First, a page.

Familial adenomatous polyposis (FAP) is a rare autosomal-inherited disease that highly predisposes to colorectal cancer, characterized by a diffuse duodenal and colorectal polyposis associated with various extradigestive tumors and linked to germline mutations within the APC gene.
However, the remaining 13 (37%) hypermutated CRCs lacked MLH1 silencing, contained tumours with the highest mutation rates ('ultramutated' CRCs), and exhibited higher incidences of APC and KRAS mutations, but infrequent BRAF mutations.
In addition, we have partially transformed the HCEC 1CT line by introducing stable knockdown of wild type APC and TP53, and ectopically introducing a mutant Krasv12 and a mutant version of APC (A1309), all commonly found mutations in colorectal cancer (CRC).
We found that BCL9 is required for efficient beta-catenin-mediated transcription in Wnt-stimulated HEK 293 cells, and in the SW480 colorectal cancer cell line whose Wnt pathway is active due to APC mutation.
A low-penetrance susceptibility allele that is common in Jews from Eastern Europe, APC 11307K, confers a two-fold increased risk of colorectal cancer without the full expression of familial adenomatous polyposis.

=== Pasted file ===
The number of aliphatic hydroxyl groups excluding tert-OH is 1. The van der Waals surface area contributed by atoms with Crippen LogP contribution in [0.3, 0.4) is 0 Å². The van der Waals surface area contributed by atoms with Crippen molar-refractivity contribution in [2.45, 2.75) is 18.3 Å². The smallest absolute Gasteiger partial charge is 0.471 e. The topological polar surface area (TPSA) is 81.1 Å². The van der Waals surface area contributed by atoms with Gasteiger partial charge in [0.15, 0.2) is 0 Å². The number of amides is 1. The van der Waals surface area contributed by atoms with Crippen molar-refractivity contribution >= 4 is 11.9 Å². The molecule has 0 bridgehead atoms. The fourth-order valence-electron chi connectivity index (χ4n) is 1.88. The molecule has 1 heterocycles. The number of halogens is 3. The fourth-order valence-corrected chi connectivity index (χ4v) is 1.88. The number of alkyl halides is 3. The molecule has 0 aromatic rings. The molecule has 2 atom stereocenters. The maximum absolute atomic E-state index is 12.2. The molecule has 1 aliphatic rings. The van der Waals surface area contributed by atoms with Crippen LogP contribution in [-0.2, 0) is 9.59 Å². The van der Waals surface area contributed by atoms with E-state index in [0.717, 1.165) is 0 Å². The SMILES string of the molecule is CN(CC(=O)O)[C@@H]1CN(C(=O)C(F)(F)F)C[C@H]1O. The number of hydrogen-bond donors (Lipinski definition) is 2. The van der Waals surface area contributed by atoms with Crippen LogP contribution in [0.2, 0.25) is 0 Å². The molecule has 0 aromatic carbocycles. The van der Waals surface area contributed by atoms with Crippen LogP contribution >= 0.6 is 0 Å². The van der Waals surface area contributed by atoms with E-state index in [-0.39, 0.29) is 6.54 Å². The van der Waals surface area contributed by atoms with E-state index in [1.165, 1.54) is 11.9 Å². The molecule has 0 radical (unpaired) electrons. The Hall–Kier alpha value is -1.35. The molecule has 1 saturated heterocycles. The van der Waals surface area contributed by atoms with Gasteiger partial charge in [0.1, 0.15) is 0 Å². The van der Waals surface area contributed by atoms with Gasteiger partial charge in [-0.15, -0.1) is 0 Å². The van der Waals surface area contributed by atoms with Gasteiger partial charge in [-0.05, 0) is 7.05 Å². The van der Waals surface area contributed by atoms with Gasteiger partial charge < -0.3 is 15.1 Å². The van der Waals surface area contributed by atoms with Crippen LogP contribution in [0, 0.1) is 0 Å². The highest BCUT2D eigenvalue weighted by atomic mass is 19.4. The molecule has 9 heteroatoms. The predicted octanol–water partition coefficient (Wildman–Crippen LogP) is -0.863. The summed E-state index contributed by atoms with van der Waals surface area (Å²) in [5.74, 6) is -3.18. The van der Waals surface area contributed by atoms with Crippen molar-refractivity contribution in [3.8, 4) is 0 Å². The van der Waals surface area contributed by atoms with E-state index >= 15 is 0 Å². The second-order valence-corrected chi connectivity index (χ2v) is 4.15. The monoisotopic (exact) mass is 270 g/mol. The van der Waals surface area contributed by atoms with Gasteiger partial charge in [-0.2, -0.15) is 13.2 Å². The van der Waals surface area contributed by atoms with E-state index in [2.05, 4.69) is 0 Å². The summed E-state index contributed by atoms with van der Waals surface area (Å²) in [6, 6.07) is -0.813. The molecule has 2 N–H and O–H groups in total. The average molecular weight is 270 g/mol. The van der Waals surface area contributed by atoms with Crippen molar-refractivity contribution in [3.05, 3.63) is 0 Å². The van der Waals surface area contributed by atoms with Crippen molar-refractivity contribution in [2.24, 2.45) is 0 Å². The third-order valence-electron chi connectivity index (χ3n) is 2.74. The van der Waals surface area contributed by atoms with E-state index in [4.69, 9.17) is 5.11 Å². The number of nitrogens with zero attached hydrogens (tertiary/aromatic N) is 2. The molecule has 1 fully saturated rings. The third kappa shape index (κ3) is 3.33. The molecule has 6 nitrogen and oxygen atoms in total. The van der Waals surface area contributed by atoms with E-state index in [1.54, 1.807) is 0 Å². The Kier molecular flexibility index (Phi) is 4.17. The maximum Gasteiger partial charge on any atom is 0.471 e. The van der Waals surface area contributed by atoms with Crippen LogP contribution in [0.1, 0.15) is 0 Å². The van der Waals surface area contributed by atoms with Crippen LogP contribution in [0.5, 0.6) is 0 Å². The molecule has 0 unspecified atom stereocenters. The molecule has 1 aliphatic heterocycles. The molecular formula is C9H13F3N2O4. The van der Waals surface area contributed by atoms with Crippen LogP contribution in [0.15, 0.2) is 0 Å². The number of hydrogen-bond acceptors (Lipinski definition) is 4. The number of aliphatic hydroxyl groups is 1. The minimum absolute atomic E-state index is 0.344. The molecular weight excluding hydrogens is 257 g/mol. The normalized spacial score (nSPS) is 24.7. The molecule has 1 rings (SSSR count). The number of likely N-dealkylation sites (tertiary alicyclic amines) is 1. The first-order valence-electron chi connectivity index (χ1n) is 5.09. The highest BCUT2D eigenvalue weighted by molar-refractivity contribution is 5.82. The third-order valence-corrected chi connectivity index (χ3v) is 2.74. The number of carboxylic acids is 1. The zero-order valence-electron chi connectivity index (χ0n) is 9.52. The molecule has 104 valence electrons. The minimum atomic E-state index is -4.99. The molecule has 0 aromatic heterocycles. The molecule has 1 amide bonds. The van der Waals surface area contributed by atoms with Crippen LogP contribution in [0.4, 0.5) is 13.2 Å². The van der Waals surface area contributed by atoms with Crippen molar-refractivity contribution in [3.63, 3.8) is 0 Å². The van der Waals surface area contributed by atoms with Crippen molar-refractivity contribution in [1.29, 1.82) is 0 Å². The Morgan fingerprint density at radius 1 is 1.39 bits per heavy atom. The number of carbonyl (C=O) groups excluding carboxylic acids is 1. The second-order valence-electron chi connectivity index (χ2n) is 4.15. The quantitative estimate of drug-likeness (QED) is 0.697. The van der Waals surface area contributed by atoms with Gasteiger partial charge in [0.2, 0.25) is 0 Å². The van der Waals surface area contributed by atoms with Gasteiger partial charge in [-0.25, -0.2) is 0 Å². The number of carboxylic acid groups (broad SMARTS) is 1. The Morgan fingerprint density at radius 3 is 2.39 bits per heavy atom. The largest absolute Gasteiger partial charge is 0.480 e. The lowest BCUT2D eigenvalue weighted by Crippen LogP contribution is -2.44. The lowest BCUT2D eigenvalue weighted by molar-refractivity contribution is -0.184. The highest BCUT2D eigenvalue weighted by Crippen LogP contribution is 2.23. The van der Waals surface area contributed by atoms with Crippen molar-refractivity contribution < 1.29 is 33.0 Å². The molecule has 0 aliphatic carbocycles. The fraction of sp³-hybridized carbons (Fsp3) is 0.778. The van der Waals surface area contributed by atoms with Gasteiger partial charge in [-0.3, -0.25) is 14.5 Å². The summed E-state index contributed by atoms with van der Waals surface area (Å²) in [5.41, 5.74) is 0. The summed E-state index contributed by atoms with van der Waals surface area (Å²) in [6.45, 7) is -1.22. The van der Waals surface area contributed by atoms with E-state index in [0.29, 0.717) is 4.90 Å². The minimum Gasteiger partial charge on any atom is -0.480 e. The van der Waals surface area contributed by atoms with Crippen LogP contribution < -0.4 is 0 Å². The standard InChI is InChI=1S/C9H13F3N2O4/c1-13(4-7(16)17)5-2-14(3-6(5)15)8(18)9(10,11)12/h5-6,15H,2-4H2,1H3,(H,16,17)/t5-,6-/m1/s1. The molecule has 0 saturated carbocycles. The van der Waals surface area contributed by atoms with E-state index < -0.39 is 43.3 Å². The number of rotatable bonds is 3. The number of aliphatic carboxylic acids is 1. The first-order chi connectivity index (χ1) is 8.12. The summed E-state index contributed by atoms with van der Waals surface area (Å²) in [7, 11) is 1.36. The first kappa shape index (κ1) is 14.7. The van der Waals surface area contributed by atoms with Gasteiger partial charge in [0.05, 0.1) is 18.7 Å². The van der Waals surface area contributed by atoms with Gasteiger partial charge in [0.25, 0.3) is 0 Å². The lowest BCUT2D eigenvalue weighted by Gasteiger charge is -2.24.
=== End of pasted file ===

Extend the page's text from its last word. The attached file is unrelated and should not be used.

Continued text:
AXIN2 and MUTYH genes were screened for germline mutations by PCR and direct sequencing in 39 unrelated patients with multiple adenomas or colorectal cancer without evidence of APC mutation nor mismatch repair defect.
There is increasing evidence that there exist germ-line variants of the APC gene that predispose to the development of multiple colorectal adenomas and carcinoma, but without the florid phenotype of classical FAP, and possibly with importance for colorectal cancer risk in the general population.
Hereditary predisposition to colorectal cancer most often manifests itself as familial adenomatous polyposis from mutations of APC, or hereditary nonpolyposis colorectal cancer, resulting from mutations of MSH2, MLH1, MSH6, or other genes.